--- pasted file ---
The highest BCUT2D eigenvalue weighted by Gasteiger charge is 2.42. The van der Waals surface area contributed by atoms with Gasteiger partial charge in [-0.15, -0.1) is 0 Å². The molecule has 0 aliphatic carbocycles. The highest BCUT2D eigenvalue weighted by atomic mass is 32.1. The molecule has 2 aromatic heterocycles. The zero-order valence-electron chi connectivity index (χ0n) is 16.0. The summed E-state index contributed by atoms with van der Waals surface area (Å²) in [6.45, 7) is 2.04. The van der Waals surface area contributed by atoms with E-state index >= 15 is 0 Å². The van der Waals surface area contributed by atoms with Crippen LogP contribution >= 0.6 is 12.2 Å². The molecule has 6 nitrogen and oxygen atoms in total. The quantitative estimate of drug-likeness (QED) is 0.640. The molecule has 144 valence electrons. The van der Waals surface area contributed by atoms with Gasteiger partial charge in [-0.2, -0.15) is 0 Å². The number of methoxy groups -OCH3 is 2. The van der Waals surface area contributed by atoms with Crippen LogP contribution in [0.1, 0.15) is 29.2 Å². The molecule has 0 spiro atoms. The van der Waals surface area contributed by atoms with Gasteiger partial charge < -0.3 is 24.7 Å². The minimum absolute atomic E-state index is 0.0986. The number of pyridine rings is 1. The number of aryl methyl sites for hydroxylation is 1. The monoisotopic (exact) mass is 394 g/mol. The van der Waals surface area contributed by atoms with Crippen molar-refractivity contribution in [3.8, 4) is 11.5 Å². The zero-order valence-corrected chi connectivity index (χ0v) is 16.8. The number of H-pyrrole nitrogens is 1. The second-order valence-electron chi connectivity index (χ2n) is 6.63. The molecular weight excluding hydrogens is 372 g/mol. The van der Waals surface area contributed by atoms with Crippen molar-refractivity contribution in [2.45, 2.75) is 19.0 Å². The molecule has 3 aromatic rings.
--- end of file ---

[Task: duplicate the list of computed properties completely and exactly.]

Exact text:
The highest BCUT2D eigenvalue weighted by Gasteiger charge is 2.42. The van der Waals surface area contributed by atoms with Gasteiger partial charge in [-0.15, -0.1) is 0 Å². The molecule has 0 aliphatic carbocycles. The highest BCUT2D eigenvalue weighted by atomic mass is 32.1. The molecule has 2 aromatic heterocycles. The zero-order valence-electron chi connectivity index (χ0n) is 16.0. The summed E-state index contributed by atoms with van der Waals surface area (Å²) in [6.45, 7) is 2.04. The van der Waals surface area contributed by atoms with E-state index >= 15 is 0 Å². The van der Waals surface area contributed by atoms with Crippen LogP contribution >= 0.6 is 12.2 Å². The molecule has 6 nitrogen and oxygen atoms in total. The quantitative estimate of drug-likeness (QED) is 0.640. The molecule has 144 valence electrons. The van der Waals surface area contributed by atoms with Gasteiger partial charge in [-0.2, -0.15) is 0 Å². The number of methoxy groups -OCH3 is 2. The van der Waals surface area contributed by atoms with Crippen LogP contribution in [0.1, 0.15) is 29.2 Å². The molecule has 0 spiro atoms. The van der Waals surface area contributed by atoms with Gasteiger partial charge < -0.3 is 24.7 Å². The minimum absolute atomic E-state index is 0.0986. The number of pyridine rings is 1. The number of aryl methyl sites for hydroxylation is 1. The monoisotopic (exact) mass is 394 g/mol. The van der Waals surface area contributed by atoms with Crippen molar-refractivity contribution in [3.8, 4) is 11.5 Å². The zero-order valence-corrected chi connectivity index (χ0v) is 16.8. The number of H-pyrrole nitrogens is 1. The second-order valence-electron chi connectivity index (χ2n) is 6.63. The molecular weight excluding hydrogens is 372 g/mol. The van der Waals surface area contributed by atoms with Crippen molar-refractivity contribution in [2.45, 2.75) is 19.0 Å². The molecule has 3 aromatic rings.